Sheryl Pattek, Executive Partner for Forrester, with Bob Domenz, CEO, Avenue
How is a changing B2B world changing the strategic planning process? And what role should marketers play in developing strategy?
Recently, B2B Brand Council member Sheryl Pattek, Executive Partner at Forrester Research, spoke at length on the topic with our Executive Director (and CEO of Avenue) Bob Domenz.
Bob Domenz: In Forrester’s report, “Revamp Strategic Planning from the Outside In,” you conclude (to paraphrase) that it’s time for CMOs to lead strategic planning because this is now a customer-controlled world. Can you elaborate on that — particularly how it applies in a business-to-business environment?
Sheryl Pattek: We believe that we’ve entered what we call “The Age of the Customer,” in which the organizations that prosper are those that realize customer behavior has shifted. The balance of power has moved from inside companies, away from how marketers want to engage with their customers or prospects, to outside of companies, so that the power now rests with customers and prospects, and the way they choose to engage with the organizations they buy from.
In this new mode, where customers are in control, if you’re doing traditional strategic planning — the once-a-year exercise, done from the inside out, looking at how you perceive the market and the company – then you’re at a disadvantage. That’s because you’re not thinking of the customer’s perspective as the starting point for how you build the value that you have. It’s no longer about building that value around the product, or the company, or even the engagement channel – it’s now about building that value around the customer, and the customer’s wants and needs.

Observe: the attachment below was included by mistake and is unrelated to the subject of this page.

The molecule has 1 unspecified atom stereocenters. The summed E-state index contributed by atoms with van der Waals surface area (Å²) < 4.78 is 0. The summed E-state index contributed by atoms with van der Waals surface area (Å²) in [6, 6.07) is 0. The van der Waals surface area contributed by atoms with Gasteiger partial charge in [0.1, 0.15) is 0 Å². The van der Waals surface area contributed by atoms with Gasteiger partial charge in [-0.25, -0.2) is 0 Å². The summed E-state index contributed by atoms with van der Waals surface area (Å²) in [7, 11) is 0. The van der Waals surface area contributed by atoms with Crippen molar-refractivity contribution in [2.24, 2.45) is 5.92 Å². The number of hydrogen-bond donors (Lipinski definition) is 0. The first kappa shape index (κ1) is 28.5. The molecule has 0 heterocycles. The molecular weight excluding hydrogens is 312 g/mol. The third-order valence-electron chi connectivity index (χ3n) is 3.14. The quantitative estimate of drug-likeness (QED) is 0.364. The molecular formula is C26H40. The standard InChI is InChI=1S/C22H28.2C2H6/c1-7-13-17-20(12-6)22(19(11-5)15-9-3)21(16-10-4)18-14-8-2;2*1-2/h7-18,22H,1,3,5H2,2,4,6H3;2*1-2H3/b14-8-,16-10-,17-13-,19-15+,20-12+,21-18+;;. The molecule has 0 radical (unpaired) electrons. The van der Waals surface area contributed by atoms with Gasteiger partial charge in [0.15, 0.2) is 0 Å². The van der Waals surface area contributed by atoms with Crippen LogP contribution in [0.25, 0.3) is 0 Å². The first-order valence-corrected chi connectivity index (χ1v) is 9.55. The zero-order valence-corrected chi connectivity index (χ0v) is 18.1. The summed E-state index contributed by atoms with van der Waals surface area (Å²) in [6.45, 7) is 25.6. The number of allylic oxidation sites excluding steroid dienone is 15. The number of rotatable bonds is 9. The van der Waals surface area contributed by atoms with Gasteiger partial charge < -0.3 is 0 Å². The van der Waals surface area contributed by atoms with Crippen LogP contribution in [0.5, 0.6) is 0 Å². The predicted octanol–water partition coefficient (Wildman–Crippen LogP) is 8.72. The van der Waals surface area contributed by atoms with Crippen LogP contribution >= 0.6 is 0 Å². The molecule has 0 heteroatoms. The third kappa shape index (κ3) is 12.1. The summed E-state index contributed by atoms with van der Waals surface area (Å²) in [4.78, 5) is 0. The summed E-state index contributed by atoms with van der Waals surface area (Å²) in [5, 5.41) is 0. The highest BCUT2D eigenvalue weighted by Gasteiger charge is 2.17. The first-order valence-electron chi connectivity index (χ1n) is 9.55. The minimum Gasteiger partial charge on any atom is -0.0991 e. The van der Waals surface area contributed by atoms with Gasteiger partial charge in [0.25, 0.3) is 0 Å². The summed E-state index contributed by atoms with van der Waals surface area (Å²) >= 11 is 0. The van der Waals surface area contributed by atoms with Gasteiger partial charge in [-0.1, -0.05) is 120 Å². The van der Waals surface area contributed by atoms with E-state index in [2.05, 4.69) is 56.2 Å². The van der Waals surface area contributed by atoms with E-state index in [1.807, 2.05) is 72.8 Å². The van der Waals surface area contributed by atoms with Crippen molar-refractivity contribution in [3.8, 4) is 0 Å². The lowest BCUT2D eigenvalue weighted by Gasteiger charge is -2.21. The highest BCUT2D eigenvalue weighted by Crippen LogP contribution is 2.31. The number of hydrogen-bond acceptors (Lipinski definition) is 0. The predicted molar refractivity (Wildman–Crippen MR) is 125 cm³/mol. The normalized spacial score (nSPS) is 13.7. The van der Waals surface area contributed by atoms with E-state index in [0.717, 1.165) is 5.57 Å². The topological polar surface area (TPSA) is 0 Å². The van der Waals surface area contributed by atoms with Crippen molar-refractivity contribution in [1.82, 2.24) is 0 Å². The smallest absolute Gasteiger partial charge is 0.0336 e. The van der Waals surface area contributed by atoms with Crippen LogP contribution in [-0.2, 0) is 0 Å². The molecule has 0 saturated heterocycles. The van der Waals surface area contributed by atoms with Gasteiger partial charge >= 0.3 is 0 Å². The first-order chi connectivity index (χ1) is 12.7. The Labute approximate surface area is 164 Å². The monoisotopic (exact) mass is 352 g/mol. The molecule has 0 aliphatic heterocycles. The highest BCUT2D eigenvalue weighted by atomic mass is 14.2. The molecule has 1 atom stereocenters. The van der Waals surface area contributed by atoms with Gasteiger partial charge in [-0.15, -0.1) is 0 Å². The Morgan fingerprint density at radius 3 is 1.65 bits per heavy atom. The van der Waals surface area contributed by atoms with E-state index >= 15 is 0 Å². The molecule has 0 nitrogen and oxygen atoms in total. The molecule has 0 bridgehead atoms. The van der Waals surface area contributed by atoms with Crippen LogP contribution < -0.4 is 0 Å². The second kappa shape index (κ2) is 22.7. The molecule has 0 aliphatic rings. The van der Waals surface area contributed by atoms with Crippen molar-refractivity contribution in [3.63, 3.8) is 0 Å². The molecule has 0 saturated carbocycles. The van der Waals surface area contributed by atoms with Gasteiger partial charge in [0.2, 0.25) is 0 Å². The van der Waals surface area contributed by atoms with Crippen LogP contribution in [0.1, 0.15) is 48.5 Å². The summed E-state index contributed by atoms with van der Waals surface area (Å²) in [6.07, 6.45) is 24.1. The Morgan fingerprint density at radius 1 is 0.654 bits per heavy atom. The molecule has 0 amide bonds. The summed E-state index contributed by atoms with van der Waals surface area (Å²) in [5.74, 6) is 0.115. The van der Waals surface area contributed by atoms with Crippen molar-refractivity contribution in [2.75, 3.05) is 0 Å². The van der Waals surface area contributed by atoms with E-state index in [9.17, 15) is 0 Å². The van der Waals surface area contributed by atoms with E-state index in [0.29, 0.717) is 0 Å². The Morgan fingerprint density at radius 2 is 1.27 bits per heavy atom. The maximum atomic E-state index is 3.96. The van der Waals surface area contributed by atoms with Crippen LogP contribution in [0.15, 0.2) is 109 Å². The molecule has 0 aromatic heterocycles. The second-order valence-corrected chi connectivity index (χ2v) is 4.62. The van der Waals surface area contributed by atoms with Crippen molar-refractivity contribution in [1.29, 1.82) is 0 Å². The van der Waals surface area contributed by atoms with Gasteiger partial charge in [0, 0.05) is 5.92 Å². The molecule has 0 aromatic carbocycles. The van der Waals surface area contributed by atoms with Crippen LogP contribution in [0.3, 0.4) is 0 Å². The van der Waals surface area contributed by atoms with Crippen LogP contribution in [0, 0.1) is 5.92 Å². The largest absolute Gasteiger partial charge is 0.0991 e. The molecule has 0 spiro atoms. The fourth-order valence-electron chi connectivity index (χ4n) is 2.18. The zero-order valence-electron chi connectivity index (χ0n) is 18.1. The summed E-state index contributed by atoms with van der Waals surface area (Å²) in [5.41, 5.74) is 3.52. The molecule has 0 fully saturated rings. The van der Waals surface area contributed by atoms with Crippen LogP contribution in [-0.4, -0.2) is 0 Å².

“If you’re doing traditional strategic planning — the once-a-year exercise, done from the inside out – then you’re at a disadvantage.”
When you make that transition from inside out thinking to outside in thinking, the executive that’s best positioned within the C-Suite to lead the strategic planning process is the Chief Marketing Officer. The CMO represents the voice of the customer in the at the C-Suite, and as such is the executive that best understands customer behavior, and can shine a light on where customers are going and how the company can best win, serve, and retain those customers.
Bob: It’s pretty easy to observe that dynamic in the B2C space, where individual customers are making decisions, often quickly and even impulsively – but do you see the same sort of urgency and opportunity for CMOs in B2B, given its more complex set of influencers, customers and overall customer journey?
Sheryl: I actually do, in many different ways.
If we look at the B2B environment, customers are making 60 to 70% of the buying decisions on their own, in digital channels, before they’re willing to engage with that direct sales rep. That means that the load for the B2B CMO really shifts from just being responsible for customer acquisition and thinking about how to engage that customer throughout the purchase process, to now also including responsibility after purchase.
The complexity comes in the buying decision process, and all the different roles that people have in that process, requiring the CMO to be on top of understanding customer needs, the buying journey, and how to ensure that their content is aligned the right way all along the way. They need to really understand how to create the value that the customer is looking for, rather than just pitching products and services.